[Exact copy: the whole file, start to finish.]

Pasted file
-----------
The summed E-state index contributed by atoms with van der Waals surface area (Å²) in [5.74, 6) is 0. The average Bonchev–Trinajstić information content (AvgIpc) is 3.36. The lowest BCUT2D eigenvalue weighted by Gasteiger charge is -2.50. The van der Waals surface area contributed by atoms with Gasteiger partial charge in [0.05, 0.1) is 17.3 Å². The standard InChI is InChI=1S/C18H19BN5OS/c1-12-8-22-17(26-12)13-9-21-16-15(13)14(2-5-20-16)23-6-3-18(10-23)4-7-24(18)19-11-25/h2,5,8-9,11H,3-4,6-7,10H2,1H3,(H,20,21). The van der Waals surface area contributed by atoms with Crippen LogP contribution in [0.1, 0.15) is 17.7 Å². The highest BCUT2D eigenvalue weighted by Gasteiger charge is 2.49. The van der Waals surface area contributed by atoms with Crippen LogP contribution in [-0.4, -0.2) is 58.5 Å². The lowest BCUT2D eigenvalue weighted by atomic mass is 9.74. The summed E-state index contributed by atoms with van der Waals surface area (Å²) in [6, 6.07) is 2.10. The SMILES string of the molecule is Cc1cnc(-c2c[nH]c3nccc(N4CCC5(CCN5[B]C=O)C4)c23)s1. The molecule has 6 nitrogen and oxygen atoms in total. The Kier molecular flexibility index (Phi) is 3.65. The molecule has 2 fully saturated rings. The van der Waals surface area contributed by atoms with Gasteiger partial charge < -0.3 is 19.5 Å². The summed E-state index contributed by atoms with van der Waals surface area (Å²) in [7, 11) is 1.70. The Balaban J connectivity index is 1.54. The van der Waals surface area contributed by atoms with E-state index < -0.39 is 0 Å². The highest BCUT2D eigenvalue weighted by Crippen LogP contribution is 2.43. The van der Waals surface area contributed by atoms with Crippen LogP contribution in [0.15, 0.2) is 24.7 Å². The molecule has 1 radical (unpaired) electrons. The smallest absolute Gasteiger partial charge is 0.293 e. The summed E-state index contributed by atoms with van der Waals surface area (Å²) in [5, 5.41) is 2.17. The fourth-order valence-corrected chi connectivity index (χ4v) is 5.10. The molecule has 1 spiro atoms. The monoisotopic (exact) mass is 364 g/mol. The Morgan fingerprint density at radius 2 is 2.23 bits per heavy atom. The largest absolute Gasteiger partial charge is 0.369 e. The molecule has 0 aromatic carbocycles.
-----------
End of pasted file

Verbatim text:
The summed E-state index contributed by atoms with van der Waals surface area (Å²) in [5.74, 6) is 0. The average Bonchev–Trinajstić information content (AvgIpc) is 3.36. The lowest BCUT2D eigenvalue weighted by Gasteiger charge is -2.50. The van der Waals surface area contributed by atoms with Gasteiger partial charge in [0.05, 0.1) is 17.3 Å². The standard InChI is InChI=1S/C18H19BN5OS/c1-12-8-22-17(26-12)13-9-21-16-15(13)14(2-5-20-16)23-6-3-18(10-23)4-7-24(18)19-11-25/h2,5,8-9,11H,3-4,6-7,10H2,1H3,(H,20,21). The van der Waals surface area contributed by atoms with Crippen LogP contribution in [0.1, 0.15) is 17.7 Å². The highest BCUT2D eigenvalue weighted by Gasteiger charge is 2.49. The van der Waals surface area contributed by atoms with Crippen LogP contribution in [-0.4, -0.2) is 58.5 Å². The lowest BCUT2D eigenvalue weighted by atomic mass is 9.74. The summed E-state index contributed by atoms with van der Waals surface area (Å²) in [6, 6.07) is 2.10. The SMILES string of the molecule is Cc1cnc(-c2c[nH]c3nccc(N4CCC5(CCN5[B]C=O)C4)c23)s1. The molecule has 6 nitrogen and oxygen atoms in total. The Kier molecular flexibility index (Phi) is 3.65. The molecule has 2 fully saturated rings. The van der Waals surface area contributed by atoms with Gasteiger partial charge < -0.3 is 19.5 Å². The summed E-state index contributed by atoms with van der Waals surface area (Å²) in [7, 11) is 1.70. The Balaban J connectivity index is 1.54. The van der Waals surface area contributed by atoms with E-state index < -0.39 is 0 Å². The highest BCUT2D eigenvalue weighted by Crippen LogP contribution is 2.43. The van der Waals surface area contributed by atoms with Crippen LogP contribution in [0.15, 0.2) is 24.7 Å². The molecule has 1 radical (unpaired) electrons. The smallest absolute Gasteiger partial charge is 0.293 e. The summed E-state index contributed by atoms with van der Waals surface area (Å²) in [5, 5.41) is 2.17. The fourth-order valence-corrected chi connectivity index (χ4v) is 5.10. The molecule has 1 spiro atoms. The monoisotopic (exact) mass is 364 g/mol. The Morgan fingerprint density at radius 2 is 2.23 bits per heavy atom. The largest absolute Gasteiger partial charge is 0.369 e. The molecule has 0 aromatic carbocycles.